Amy Elkins, The Golden State, 2017. Photo by artist. Exhibition at Frank M. Doyle Arts Pavilion, Orange Coast College. Costa Mesa, CA

Stanford Arts Institute is organizing a series on art and justice with a focus this year on art, race, and mass incarceration.

Following the fifth-year anniversary of Eric Garner's death, and the Black Lives Matter movement, Arts + Justice: Art, Race, and Mass Incarceration will discuss how art practices cultivate experiential and affective modes of witnessing. This series will bring artists, scholars, students, faculty, and community members in conversation about how art and culture generate productive counter-narratives in relation to representations of race, class, and capitalism within the American criminal justice system.
Arts +Justice builds on existing justice reform efforts and allows the public to consider the role of the arts in generating criminal justice reform, and lasting social change, on a local and national level. As an interdisciplinary arts organization dedicated to academic arts programming, Stanford Arts Institute envisions this year's series as one installment of many talks between scholars and artists.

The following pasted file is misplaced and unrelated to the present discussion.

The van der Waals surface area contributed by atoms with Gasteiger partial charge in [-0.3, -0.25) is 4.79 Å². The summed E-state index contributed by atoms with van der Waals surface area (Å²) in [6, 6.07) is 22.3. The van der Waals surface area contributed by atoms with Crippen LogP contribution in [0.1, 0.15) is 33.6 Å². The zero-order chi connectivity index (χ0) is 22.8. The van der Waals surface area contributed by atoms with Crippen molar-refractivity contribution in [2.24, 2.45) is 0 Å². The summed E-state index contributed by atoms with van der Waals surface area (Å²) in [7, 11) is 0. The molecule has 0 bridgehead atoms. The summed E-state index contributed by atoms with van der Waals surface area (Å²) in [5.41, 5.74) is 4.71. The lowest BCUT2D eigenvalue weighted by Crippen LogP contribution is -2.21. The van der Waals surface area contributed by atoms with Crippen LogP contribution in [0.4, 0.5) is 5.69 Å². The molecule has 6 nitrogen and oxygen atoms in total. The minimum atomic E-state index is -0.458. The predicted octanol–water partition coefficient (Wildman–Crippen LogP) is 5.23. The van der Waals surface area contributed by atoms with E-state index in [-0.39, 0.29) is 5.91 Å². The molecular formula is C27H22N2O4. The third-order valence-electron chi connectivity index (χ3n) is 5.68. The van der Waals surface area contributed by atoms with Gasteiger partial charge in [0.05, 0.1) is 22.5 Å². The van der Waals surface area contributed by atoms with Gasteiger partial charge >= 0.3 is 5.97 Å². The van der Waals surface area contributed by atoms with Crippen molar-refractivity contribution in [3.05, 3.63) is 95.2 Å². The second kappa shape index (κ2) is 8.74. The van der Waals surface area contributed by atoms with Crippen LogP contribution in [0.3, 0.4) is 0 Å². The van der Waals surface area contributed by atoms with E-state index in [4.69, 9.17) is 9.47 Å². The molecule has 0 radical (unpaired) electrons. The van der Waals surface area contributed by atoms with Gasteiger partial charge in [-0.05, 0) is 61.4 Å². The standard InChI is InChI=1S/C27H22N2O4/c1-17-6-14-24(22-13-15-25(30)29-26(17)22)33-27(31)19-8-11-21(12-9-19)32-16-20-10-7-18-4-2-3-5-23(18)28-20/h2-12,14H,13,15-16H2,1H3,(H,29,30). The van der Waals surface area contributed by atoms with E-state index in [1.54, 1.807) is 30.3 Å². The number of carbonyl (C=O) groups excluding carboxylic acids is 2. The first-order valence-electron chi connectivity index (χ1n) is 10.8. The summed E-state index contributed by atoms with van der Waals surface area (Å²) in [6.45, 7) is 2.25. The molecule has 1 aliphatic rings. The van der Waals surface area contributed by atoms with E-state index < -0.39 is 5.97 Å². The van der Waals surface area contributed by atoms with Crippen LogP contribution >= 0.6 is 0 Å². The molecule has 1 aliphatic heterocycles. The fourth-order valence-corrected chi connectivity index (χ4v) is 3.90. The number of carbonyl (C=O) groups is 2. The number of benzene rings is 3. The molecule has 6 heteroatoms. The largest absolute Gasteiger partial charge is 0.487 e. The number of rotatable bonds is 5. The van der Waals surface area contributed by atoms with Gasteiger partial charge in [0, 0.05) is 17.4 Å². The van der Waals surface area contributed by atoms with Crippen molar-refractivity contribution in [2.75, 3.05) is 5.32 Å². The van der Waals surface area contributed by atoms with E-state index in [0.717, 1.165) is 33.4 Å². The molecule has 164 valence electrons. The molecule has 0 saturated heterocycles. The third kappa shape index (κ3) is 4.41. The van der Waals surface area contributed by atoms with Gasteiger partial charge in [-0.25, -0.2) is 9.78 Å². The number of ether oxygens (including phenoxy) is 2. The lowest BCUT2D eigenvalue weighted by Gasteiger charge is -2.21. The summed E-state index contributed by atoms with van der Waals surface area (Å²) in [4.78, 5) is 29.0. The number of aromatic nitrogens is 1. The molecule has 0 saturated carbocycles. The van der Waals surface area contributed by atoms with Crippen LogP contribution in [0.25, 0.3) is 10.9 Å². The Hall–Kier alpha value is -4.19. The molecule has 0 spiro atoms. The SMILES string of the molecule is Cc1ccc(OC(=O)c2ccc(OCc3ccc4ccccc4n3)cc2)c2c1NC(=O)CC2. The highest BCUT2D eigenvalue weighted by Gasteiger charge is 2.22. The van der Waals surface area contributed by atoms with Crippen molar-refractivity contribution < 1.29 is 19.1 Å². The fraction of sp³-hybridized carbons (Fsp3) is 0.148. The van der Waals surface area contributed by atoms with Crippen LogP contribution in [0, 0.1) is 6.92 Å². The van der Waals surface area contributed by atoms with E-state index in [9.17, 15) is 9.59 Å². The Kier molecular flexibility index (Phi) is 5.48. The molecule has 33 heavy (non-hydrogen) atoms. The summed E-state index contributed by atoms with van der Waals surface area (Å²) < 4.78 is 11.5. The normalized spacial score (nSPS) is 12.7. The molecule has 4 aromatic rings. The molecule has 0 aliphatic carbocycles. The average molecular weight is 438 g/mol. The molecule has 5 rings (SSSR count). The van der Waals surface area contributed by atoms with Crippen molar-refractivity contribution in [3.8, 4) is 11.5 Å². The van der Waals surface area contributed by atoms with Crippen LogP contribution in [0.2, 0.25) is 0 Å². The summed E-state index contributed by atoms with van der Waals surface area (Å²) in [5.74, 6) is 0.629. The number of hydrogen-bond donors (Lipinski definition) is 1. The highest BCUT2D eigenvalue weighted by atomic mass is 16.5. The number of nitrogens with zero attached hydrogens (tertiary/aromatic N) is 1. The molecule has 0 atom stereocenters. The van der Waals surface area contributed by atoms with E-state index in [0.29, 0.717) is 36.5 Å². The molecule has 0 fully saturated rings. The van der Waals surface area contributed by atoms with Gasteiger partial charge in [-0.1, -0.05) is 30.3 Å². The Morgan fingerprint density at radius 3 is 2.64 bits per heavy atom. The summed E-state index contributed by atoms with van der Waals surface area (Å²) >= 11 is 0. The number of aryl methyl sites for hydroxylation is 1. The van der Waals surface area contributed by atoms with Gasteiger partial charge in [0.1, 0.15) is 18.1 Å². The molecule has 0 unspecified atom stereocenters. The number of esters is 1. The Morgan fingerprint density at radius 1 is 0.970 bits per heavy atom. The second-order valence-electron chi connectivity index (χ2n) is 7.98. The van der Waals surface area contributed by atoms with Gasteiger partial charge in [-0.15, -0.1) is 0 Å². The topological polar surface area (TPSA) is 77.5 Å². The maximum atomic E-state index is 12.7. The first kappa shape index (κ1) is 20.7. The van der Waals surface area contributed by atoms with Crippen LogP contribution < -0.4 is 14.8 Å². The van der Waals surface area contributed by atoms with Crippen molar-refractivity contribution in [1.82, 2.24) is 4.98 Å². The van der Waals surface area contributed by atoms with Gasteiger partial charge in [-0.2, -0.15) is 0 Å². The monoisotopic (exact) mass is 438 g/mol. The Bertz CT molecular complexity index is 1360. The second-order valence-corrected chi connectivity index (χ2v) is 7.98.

Past Events

Other Campus Initiatives

Many organizations and groups on campus work with incarcerated communities.

  • Stanford's Prison Renaissance chapter collaborates with artists in San Quentin State Prison to create a zine called Incarceratedly Yours.
  • Jamie Meltzer, Associate Professor of Art & Art History and Program Director of the M.F.A. Program in Documentary Film, received both Sundance Institute and MarArthur grants for his 2017 film True Conviction.
  • Janice Ross, Professor of Theatre and Performance Studies, teaches Prisons and Performance and Dance in Prison: The Arts, Juvenile Justice, and Rehabilitation in America.
  • The Camera as Witness Program utilizes the medium of documentary film to educate the Stanford community about human rights, energy policy, immigration, and many other topics and disciplines. Many documentaries featured in the program have focused on incarceration, including Kingsley, which was presented in 2018.